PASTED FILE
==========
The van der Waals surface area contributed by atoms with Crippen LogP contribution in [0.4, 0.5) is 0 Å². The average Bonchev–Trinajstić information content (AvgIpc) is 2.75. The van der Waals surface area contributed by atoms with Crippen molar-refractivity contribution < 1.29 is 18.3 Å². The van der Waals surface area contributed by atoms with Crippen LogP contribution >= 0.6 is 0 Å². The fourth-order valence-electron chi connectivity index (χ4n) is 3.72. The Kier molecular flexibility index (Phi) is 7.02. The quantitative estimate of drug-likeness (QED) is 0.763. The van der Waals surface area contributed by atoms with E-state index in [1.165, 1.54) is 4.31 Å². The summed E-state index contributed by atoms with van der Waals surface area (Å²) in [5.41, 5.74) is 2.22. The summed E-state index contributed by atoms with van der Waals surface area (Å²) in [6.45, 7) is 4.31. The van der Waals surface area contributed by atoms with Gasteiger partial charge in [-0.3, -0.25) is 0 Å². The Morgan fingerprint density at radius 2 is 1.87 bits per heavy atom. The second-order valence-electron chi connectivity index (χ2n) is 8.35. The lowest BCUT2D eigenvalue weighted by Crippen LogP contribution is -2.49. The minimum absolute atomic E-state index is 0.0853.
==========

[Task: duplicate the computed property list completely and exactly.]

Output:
The van der Waals surface area contributed by atoms with Crippen LogP contribution in [0.4, 0.5) is 0 Å². The average Bonchev–Trinajstić information content (AvgIpc) is 2.75. The van der Waals surface area contributed by atoms with Crippen molar-refractivity contribution < 1.29 is 18.3 Å². The van der Waals surface area contributed by atoms with Crippen LogP contribution >= 0.6 is 0 Å². The fourth-order valence-electron chi connectivity index (χ4n) is 3.72. The Kier molecular flexibility index (Phi) is 7.02. The quantitative estimate of drug-likeness (QED) is 0.763. The van der Waals surface area contributed by atoms with E-state index in [1.165, 1.54) is 4.31 Å². The summed E-state index contributed by atoms with van der Waals surface area (Å²) in [5.41, 5.74) is 2.22. The summed E-state index contributed by atoms with van der Waals surface area (Å²) in [6.45, 7) is 4.31. The van der Waals surface area contributed by atoms with Gasteiger partial charge in [-0.3, -0.25) is 0 Å². The Morgan fingerprint density at radius 2 is 1.87 bits per heavy atom. The second-order valence-electron chi connectivity index (χ2n) is 8.35. The lowest BCUT2D eigenvalue weighted by Crippen LogP contribution is -2.49. The minimum absolute atomic E-state index is 0.0853.